; Doss Law, LLP; Christopher J. Donovan, Esq.; 300 Spectrum Center Drive, Suite 400, Irvine, CA 92618;

Moon v. Milestone Usury Controversy

                                                 April 24, 2024

                               Where are we today?


On April 16, 2024, the Ninth Circuit Court of Appeals, in an unpublished decision, affirmed the Bankruptcy Appellate Panel’s earlier decision finding that Milestone Financial violated the usury law when it extended and lowered the interest rate on a broker-arranged mortgage loan it owned.  Milestone was unlicensed at the time.  The lowered rate was 11.3%, above California’s limit of 10% on non-exempt loans.  It found that California usury law only exempts “loans or forbearances” arranged by licensed real estate brokers.  No broker was involved in the Milestone extension, so the Court found the extension was usurious.


The decision elevates form over substance.  Presumably, Milestone could have sat on its hands and let the loan accrue interest above 10% or even accepted payments post maturity and then issued a rebate when the loan paid off.  But because it memorialized the extension and rate reduction, the Court increased Milestone’s simple act of compassion to a “forbearance” subject to a new usury analysis.  Under Federal consumer credit law, Section 1026.20(a) of Regulation Z, the act of lowering the rate on a consumer loan does not result in a “refinancing” subject to a new compliance analysis.


The new decision did not touch the earlier decision which suggests that even if a broker had been involved, it would not have solved the usury problem because the statutory exemption for broker-arranged forbearances only applies to broker-arranged purchase loans.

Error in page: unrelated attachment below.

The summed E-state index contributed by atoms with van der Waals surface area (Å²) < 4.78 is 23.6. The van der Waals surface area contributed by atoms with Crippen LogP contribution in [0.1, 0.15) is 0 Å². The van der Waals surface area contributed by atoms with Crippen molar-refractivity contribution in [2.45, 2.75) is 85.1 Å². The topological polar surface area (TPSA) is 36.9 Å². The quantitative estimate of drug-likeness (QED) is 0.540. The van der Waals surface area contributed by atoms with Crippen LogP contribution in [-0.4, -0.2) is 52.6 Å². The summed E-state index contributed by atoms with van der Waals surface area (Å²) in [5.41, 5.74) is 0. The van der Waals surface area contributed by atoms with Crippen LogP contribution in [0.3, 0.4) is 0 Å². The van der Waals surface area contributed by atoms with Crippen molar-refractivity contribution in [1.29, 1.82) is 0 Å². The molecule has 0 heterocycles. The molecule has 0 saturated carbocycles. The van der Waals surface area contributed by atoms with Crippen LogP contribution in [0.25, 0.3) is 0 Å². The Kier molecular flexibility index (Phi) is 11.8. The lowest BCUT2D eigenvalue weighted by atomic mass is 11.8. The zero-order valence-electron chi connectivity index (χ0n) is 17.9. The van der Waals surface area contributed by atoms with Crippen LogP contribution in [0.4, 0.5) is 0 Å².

So where does the decision leave us until a legislative solution is passed?  To be on the safe side, unless you are an exempt lender like a California Finance Lender, you should rewrite the loan entirely with the help of a licensed real estate broker.  If the loan has matured but the borrower needs a couple of months to pay you off, consider just sitting on your hands (but you must return payments), especially if the borrower has paid well and there is plenty of equity supporting your loan.  If your loan has a default interest provision, you also enjoy a higher yield while waiting for your payoff.


      Prudent legal advice comes from experience.  We have over 50 years of it.

© Doss Law, LLP.  Attorney advertising materials.  These materials have been prepared for educational purposes only and are not legal advice.  This information is not intended to create an attorney-client relationship.  Consult a knowledgeable lawyer before implementing any of the ideas in this publication.

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